STRASBOURG, France (CN) — The European Court of Human Rights on Wednesday found France was in the wrong for refusing to repatriate two French women who joined the Islamic State terrorist group, ruling the process is too arbitrary.
Paris violated a clause in the European Convention on Human Rights that protects citizens' right to return to their homeland, the Strasbourg-based court found. The 1953 treaty created the court and protects the political and civil rights of European citizens.
The case was brought by the parents of the two women, identified only as L and M in court documents for privacy reasons, who say their daughters and grandchildren are living in dangerous conditions in refugee camps in northeast Syria.
L was 23 when she left France for Syria, much of which was controlled by the Islamic State, in 2014, and M was 26 when she left a year later. They both had children with jihadist husbands and are now being held in a Kurdish-run camp after being arrested when the terrorist group lost control of the Syrian territory it held.
They have both expressed a desire to return to France. When she last spoke with her parents, L was suffering from untreated typhoid fever while M appeared to be malnourished and expressed concern about the health of her baby, who was suffering from a heart condition.
The parents had asked the French Foreign Ministry and the French president to repatriate the women and their children from the camps, arguing they were in poor health and their lives were in danger.
So far, the government has refused. During a hearing in the case in 2021, France argued that attempting to bring them back would be too dangerous. “It would pose extremely difficulties,” lawyer François Alabrune argued on behalf of France at the time.
Europe's top rights court took issue with how France determined who it would repatriate.
“The examination of the requests for repatriation made by the applicants on behalf of their family members was not surrounded by appropriate safeguards against arbitrariness,” the court wrote in Wednesday's ruling.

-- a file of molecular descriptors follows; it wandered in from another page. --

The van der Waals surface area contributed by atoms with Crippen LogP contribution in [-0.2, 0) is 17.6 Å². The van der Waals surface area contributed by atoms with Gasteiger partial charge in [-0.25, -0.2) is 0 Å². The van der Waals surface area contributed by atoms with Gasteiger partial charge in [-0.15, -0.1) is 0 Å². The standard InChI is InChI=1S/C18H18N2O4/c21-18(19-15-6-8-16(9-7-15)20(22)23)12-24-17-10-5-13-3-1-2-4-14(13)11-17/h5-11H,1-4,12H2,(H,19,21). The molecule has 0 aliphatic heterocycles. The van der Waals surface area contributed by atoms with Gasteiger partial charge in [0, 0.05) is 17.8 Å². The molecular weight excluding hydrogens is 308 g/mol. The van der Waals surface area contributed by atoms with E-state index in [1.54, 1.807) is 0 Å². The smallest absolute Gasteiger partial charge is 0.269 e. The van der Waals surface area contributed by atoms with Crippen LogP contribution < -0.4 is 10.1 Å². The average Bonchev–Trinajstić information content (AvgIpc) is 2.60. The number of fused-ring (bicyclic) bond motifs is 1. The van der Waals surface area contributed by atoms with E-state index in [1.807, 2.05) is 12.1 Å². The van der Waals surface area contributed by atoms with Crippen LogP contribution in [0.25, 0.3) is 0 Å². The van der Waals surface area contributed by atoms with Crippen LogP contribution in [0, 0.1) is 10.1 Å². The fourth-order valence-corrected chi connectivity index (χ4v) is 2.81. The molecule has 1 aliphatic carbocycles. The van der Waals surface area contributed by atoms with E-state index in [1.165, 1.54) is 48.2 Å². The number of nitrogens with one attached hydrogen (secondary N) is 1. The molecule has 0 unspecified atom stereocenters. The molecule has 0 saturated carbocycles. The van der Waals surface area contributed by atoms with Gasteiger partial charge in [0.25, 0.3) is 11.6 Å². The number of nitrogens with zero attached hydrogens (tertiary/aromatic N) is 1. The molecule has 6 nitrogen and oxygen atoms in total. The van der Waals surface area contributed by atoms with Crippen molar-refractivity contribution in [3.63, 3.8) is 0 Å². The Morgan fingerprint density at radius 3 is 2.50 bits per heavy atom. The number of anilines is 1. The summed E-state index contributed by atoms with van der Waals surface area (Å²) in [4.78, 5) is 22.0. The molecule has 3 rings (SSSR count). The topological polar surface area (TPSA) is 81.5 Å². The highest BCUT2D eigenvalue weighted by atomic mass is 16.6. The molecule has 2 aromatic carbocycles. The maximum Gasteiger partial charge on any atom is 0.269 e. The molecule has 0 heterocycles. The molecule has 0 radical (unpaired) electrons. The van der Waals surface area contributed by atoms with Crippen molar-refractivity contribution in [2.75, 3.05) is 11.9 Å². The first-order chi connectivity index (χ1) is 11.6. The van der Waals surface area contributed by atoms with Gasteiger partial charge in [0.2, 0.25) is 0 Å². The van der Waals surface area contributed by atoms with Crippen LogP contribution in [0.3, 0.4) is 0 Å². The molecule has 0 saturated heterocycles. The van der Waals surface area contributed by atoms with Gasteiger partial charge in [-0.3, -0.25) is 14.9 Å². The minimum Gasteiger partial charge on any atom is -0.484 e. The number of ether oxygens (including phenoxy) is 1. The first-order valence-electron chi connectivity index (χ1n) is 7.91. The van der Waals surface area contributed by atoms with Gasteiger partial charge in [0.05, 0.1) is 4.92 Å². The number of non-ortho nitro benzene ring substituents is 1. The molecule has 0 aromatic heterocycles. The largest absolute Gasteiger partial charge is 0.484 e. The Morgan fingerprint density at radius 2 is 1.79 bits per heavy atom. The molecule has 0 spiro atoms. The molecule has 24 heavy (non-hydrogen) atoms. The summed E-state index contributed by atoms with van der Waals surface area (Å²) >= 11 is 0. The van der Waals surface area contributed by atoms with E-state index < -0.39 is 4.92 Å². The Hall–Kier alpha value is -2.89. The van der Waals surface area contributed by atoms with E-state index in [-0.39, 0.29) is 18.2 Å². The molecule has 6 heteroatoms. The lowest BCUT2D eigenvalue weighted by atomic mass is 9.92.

The government indicated that it determined on a case-by-case basis who it would remove from the camps. Between 2019 and 2021, Paris brought back 35 children, all orphans or “humanitarian cases,” via five missions to the region. In July, the government announced that 16 women and 35 children from Syrian camps had returned via chartered planes. The applicants in this case were not among them and the families were not given any explanation as to why their children and grandchildren remained while others were returned.
Although the ruling from the Strasbourg court was unusually long, it did little to clarify what obligations countries have to their citizens in these situations.
“The lens that the court takes is very narrow,” Evelyne Schmid, a professor of international law at Université de Lausanne who was familiar with the ruling, said in an interview.
The court said that France has to allow an independent body to review any repatriation requests that it rejects.
“There must be a mechanism for the review of decisions … through which it can be ascertained that there is no arbitrariness,” the ruling states.
The issue of repatriation has been contentious in France. Human rights groups say of the more than 40,000 foreigners in camps in Syria, around 250 are French citizens or their children. Living conditions are extremely poor. Activists have urged France and other European countries to bring back their citizens living in the camps, but many counties have argued that they pose a security risk.
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